Two free trade agreements (FTAs) that came into force Sunday illustrate China's commitment to opening up, which is good news for the global economy.
Both FTAs, one between China and the Republic of Korea (ROK) and the other between China and Australia, set examples for cooperation between major economies during a time of downturn, which usually gives rise to protectionism.
Under the deals, China will gradually abolish tariffs on 91 percent of ROK goods and 97 percent of Australian products. After a grace period, the ROK will eliminate tariffs on 92 percent of Chinese products, while Australia will eventually impose zero tariffs on all Chinese goods.
Among all the FTAs China has signed with other nations, the deal with the ROK involves the biggest trade volume, and the one with Australia brings trade and investment thresholds the lowest.
The pacts show the right solution to the sagging world economy: freer trade and open minds.
Their benefits are substantial. Australian farm produce exports to China will have their average tariff level reduced to 0.51 percent from 12.94 percent after the grace period. China and the ROK will have a 12-trillion-U.S.-dollar low-tariff market between the them.
The two agreements are just part of a broader picture: China now has 14 FTAs involving 22 countries and regions. It is negotiating for several more.
FTAs will become a significant platform for China to translate its economic potential into a source of growth for foreign countries. Chinese leaders expect the country to import goods worth 10 trillion U.S. dollars and invest 500 billion U.S. dollars overseas in the coming five years.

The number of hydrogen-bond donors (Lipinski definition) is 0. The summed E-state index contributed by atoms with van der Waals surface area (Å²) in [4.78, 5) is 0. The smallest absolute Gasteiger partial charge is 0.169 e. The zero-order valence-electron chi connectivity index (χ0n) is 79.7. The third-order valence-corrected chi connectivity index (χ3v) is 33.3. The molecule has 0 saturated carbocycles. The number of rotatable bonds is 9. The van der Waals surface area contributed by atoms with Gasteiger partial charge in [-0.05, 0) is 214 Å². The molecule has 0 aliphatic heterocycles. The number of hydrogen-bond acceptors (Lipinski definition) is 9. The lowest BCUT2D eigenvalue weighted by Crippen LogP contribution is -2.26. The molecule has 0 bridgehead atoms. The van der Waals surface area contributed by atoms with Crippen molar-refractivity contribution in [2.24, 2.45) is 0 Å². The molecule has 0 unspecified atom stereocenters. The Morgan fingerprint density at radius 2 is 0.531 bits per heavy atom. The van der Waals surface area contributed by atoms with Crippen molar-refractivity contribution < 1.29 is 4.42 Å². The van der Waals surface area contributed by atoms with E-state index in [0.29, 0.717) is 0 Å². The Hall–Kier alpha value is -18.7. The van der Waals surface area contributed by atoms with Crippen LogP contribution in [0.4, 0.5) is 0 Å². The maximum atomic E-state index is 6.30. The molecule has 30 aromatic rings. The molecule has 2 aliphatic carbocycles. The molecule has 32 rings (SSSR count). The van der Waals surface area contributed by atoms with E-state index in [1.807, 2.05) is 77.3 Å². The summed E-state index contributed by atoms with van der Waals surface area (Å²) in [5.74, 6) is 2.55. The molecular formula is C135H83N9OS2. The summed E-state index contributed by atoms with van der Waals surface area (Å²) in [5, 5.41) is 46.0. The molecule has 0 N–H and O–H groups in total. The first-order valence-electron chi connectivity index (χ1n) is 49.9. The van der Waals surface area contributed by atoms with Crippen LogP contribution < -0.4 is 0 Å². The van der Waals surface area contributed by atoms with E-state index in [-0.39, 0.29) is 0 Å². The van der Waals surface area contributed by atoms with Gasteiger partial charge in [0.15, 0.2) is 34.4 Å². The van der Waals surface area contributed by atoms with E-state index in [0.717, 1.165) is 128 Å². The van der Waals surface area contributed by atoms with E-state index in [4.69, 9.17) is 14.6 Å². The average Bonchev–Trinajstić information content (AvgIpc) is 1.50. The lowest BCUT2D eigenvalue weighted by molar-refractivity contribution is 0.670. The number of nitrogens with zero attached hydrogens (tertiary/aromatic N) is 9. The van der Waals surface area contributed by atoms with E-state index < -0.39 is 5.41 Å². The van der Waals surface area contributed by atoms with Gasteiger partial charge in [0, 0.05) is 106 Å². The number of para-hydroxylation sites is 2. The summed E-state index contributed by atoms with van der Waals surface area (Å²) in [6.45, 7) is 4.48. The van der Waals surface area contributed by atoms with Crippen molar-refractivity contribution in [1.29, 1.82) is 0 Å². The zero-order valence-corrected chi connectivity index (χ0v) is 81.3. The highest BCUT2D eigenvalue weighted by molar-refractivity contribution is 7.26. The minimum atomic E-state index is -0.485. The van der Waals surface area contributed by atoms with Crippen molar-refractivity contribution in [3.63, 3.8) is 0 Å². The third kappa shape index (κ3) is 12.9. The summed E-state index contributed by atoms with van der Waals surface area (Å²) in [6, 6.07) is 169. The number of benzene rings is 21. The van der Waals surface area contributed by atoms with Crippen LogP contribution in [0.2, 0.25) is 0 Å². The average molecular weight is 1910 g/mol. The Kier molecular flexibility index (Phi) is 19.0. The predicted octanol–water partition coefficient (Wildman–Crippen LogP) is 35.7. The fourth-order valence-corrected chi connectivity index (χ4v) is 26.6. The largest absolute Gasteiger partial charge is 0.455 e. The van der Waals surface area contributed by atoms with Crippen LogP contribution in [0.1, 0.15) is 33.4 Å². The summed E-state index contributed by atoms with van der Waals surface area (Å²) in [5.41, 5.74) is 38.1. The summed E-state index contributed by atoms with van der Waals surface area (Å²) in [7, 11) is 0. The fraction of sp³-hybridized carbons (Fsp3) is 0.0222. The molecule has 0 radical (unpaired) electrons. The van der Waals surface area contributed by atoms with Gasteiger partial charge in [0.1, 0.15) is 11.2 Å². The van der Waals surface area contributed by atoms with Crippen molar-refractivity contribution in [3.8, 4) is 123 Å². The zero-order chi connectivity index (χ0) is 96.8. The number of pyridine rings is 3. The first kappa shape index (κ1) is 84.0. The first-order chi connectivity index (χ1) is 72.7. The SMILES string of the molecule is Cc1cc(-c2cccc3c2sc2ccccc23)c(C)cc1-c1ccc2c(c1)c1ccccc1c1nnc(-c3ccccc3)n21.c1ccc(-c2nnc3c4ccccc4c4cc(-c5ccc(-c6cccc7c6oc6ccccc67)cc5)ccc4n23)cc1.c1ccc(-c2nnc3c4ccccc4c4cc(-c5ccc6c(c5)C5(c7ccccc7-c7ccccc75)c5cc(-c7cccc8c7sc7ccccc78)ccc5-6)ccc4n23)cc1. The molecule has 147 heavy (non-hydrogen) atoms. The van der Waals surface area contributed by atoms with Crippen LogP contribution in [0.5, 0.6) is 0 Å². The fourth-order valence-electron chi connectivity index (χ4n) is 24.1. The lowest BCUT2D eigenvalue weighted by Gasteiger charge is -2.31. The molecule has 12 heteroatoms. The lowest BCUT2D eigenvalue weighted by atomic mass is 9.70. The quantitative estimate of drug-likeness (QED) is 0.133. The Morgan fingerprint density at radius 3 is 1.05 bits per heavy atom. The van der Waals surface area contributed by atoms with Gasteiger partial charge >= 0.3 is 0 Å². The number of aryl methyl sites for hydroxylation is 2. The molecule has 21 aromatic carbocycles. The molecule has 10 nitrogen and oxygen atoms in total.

The pacts are also in line with China's call to foster a global free trade network.
Last week, the State Council, China's cabinet, said the country wants to raise the proportion of trade with FTA partners in total foreign trade to that of most developed countries.
In the longer term, it said, China aims to expand the free trade network to cover all neighboring countries and regions, countries within the Belt and Road network, most emerging economies, big developing countries, major regional economic groups, and parts of the developed world.
With the ROK and Australia being two economic heavyweights in the Asia-Pacific region, the new FTAs are big strides forward.
It's worth noting that bilateral FTAs do not necessarily run contrary to multilateral trade deals. Instead, the fruits they bear will provide grounds for accelerating talks on a region-wide free trade pact.
China has long supported establishing a Free Trade Area of the Asia-Pacific (FTAAP) and amalgamating various regional trade arrangements to avoid fragmentation.
China has a lot to gain by opening up more to the outside world. The introduction of foreign products and services will stimulate domestic innovation and upgrading, while an expanded overseas market can offer more opportunities to competitive firms from China.
Cooperation can only help, not hinder, our efforts to ride out hard times. With all the benefits to China and the rest of the world, the newly implemented FTAs and the message they send deserve applause.